Entrapment is an affirmative (or complete) defense to criminal charges. While the state must always prove its case beyond a reasonable doubt, the evidentiary burden is on the defense to prove by a preponderance of the evidence that he/she was entrapped by the government into committing a criminal act.
In Indiana, the defense of entrapment is defined by IC. 35-41-3-9. It reads:
- It is a defense that:
- The prohibited conduct of the person was the product of a law enforcement officer, or his agent, using persuasion or other means likely to cause the person to engage in the conduct; and
- The person was not predisposed to commit the offense.
- Conduct merely affording a person an opportunity to commit the offense does not constitute entrapment.
The first part of the entrapment statute spells out the two elements of a valid entrapment defense. Namely, did the government induce the crime? And second, even if the government did induce the crime, did the defendant lack a predisposition to commit the crime? For entrapment to be successful as a defense, both government inducement and a lack of criminal predisposition must be present. In other words, even if government inducement to commit a crime is shown, a finding of predisposition to commit the criminal act will prove fatal to an entrapment defense. The question of predisposition focuses on whether the defendant “was an unwary innocent, or, instead, an unwary criminal who readily availed himself of the opportunity to perpetrate the crime.” Matthews v. United States 485 U.S. 58, 63 (1988).
The second part of the entrapment statute focuses on “opportunity.” It is important to understand that being provided with an opportunity to commit a crime does not automatically mean that an individual was entrapped. An opportunity is considered different from entrapment and involves only the temptation to violate the law, not being forced to do so. Routinely, police officers work undercover to arrest and charge individuals criminally. Undercover operations are viewed as the police creating “opportunities” for individuals to be involved in criminal behavior. However, entrapment only occurs if the police urge, harass, or overly encourage an individual to commit a crime when he or she would not otherwise do so.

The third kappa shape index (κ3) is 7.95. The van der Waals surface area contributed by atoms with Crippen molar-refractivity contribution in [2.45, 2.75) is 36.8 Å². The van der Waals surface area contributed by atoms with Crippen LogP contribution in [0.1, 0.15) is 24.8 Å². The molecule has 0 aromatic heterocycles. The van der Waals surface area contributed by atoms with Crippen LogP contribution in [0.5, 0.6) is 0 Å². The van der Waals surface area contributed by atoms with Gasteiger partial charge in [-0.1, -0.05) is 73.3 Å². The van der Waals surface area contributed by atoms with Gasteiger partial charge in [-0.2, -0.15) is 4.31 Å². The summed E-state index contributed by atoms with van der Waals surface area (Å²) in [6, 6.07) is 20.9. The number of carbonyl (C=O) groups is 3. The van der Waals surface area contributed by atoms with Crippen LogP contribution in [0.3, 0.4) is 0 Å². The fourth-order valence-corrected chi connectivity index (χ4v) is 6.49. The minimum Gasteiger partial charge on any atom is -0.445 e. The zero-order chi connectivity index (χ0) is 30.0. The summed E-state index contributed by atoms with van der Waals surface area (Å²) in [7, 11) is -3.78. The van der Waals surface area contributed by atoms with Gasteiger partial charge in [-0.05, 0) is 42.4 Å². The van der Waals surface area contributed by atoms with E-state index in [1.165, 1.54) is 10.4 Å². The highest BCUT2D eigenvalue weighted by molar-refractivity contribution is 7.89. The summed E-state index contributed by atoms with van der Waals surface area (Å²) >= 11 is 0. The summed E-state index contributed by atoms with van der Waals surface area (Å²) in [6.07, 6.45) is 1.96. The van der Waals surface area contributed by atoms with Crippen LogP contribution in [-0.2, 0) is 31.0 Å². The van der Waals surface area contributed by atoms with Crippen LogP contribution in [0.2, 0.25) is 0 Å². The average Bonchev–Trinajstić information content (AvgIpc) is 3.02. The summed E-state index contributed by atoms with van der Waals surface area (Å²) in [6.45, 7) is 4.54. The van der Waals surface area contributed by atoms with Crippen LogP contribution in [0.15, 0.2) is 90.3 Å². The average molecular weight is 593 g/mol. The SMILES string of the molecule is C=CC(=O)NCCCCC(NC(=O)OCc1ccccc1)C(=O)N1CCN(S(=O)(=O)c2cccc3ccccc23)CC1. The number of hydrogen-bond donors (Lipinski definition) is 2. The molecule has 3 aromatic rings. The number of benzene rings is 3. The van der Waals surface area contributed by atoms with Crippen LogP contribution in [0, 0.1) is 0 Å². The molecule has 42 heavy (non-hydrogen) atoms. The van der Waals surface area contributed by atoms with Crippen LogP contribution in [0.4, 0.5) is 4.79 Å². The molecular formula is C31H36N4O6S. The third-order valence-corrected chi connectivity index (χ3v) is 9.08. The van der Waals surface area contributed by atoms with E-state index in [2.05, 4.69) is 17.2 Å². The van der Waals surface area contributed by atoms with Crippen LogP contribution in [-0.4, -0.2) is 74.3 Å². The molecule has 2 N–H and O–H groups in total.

For example, law enforcement officers could set up a sting operation for a target individual to commit a bank robbery. This might involve an undercover officer pretending to be a criminal and alerting the target about a large shipment of money that is incoming to the bank on a certain day or time. If the target then tries to complete the robbery on their own based on the information he/she received from the undercover officer, no entrapment has occurred. Clearly, the target was predisposed to commit the crime and there were no threats or coercion displayed to the target from the police.
However, if the undercover officer tells the target individual about the large shipment of money arriving at the bank, and the undercover officer then threatens to harm the target’s family if the target doesn’t commit the bank robbery, then entrapment will be a valid defense to a robbery charge. Similarly, if the undercover officer continually harasses the target to commit the bank robbery after the target consistently declines, the entrapment defense will likely succeed in a robbery charge. In both of these scenarios, the target was not predisposed to commit the robbery, and only participated in the robbery after enduring either persuasion or harassment from the undercover officer.
Are you or someone you love facing criminal charges in which you think entrapment may be a viable defense? We are happy to help. Contact the experienced criminal attorneys at Banks and Brower anytime at (317) 870-0019 or by emailing at email@example.com.